It's all too familiar for Dodgers in 3-0 loss to Cardinals

It's all too familiar for Dodgers in 3-0 loss to Cardinals
St. Louis Cardinals' Kolten Wong slides into second base safely ahead of the tag by Dodgers shortstop Jimmy Rollins during the first inning Friday. (Billy Hurst / Associated Press)

The names might change but the pain remains.

If you saw the Dodgers and Cardinals match up in the postseason and hadn’t seen them since, you might not have recognized the two teams Friday that met for the first time this season.

Of the nine players the Dodgers started, only two -- Adrian Gonzalez and A.J. Ellis -- were in the playoff opener against St. Louis. The Cardinals started five different players.

The results were very similar, though, the Cardinals downing the Dodgers, 3-0, at Busch Stadium behind a strong outing by former Angel John Lackey in the first meeting between the two teams that began the day with the best records in the National League.

The Dodgers went rather weakly, putting only five players in scoring position and stranding them all. They appeared thoroughly frustrated in the process. Manager Don Mattingly was ejected in the top of the seventh inning and Ellis in the bottom of the inning. It was the first ejection of Ellis’ six-year career.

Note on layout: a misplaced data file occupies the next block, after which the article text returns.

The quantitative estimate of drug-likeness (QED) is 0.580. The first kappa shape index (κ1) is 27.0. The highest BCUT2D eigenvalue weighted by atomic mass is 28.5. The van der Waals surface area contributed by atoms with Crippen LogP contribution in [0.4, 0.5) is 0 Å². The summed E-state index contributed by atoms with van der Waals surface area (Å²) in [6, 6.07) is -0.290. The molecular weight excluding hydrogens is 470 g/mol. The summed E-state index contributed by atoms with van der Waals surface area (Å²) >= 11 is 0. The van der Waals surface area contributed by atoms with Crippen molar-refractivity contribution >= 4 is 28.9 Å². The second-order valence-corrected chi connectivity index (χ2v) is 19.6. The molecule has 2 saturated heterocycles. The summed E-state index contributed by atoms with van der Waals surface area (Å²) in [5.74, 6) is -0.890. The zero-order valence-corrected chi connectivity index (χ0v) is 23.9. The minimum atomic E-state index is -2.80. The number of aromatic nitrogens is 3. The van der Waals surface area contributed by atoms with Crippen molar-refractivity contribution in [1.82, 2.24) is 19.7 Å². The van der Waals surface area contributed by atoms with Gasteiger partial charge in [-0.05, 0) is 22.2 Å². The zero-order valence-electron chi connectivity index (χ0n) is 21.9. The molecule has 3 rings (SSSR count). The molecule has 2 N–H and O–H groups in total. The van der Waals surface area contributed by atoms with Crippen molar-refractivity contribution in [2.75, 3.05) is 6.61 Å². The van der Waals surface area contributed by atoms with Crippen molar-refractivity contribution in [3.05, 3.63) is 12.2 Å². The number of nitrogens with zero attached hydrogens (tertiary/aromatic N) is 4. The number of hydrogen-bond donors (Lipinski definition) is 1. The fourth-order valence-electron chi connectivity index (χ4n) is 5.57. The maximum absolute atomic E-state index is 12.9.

Lackey (3-3) gave up only five hits and struck out nine in his seven innings.

Right-hander Mike Bolsinger, who retired the final 24 batters in a row in his last start against the Padres, had been masterful in his first four starts. He pitched well enough Friday, just not as sharply as he had been in his previous outings.

Bolsinger, though, got into immediate trouble Friday. The Cardinals loaded the bases with no outs on a Kolten Wong leadoff double, a single and a walk. They scored when Randal Grichuk bounced into a double play.

They added one more run in the third inning on doubles by Jhonny Peralta and Grichuk.

Bolsinger (3-1) went six innings, giving up the two runs on seven hits and three walks. He struck out three. The outing pushed his earned-run average to 1.15.

The Dodgers’ best opportunity to score came in the seventh, an inning that proved their undoing. They led off with singles by Gonzalez and Justin Turner. Andre Ethier was called out on a strike by homeplate umpire Mike Winters that appeared clearly low.

Ethier was not happy and let it be known, as did Mattingly. Winters did not take to Mattingly's objection and tossed him. Alex Guerrero popped up and Ellis struck out, and the runners never advanced. In the bottom of the inning, an apparently upset Ellis said something and Winters ejected him.


The Dodgers have now gone four consecutive road games without scoring a run.